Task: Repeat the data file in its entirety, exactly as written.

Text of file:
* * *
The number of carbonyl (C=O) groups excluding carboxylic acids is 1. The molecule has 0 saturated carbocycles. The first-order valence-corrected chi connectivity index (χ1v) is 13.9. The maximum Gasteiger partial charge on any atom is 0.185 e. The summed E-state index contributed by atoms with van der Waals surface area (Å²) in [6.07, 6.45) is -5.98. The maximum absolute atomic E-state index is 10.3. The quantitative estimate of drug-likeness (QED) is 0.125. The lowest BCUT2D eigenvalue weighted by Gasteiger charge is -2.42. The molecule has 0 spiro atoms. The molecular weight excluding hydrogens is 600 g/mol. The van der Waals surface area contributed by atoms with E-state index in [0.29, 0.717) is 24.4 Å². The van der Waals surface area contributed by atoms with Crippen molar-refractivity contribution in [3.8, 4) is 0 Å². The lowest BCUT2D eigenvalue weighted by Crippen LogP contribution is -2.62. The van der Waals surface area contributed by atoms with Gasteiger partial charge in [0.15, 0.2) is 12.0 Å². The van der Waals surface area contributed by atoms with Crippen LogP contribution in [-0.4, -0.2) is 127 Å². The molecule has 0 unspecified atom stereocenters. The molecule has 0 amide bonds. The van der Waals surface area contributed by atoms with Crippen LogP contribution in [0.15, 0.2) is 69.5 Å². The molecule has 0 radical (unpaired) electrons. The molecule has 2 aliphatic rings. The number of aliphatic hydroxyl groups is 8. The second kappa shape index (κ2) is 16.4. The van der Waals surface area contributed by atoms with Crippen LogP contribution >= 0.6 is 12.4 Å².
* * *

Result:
The number of carbonyl (C=O) groups excluding carboxylic acids is 1. The molecule has 0 saturated carbocycles. The first-order valence-corrected chi connectivity index (χ1v) is 13.9. The maximum Gasteiger partial charge on any atom is 0.185 e. The summed E-state index contributed by atoms with van der Waals surface area (Å²) in [6.07, 6.45) is -5.98. The maximum absolute atomic E-state index is 10.3. The quantitative estimate of drug-likeness (QED) is 0.125. The lowest BCUT2D eigenvalue weighted by Gasteiger charge is -2.42. The molecule has 0 spiro atoms. The molecular weight excluding hydrogens is 600 g/mol. The van der Waals surface area contributed by atoms with E-state index in [0.29, 0.717) is 24.4 Å². The van der Waals surface area contributed by atoms with Crippen molar-refractivity contribution in [3.8, 4) is 0 Å². The lowest BCUT2D eigenvalue weighted by Crippen LogP contribution is -2.62. The van der Waals surface area contributed by atoms with Gasteiger partial charge in [0.15, 0.2) is 12.0 Å². The van der Waals surface area contributed by atoms with Crippen LogP contribution in [-0.4, -0.2) is 127 Å². The molecule has 0 unspecified atom stereocenters. The molecule has 0 amide bonds. The van der Waals surface area contributed by atoms with Crippen LogP contribution in [0.15, 0.2) is 69.5 Å². The molecule has 0 radical (unpaired) electrons. The molecule has 2 aliphatic rings. The number of aliphatic hydroxyl groups is 8. The second kappa shape index (κ2) is 16.4. The van der Waals surface area contributed by atoms with Crippen LogP contribution >= 0.6 is 12.4 Å².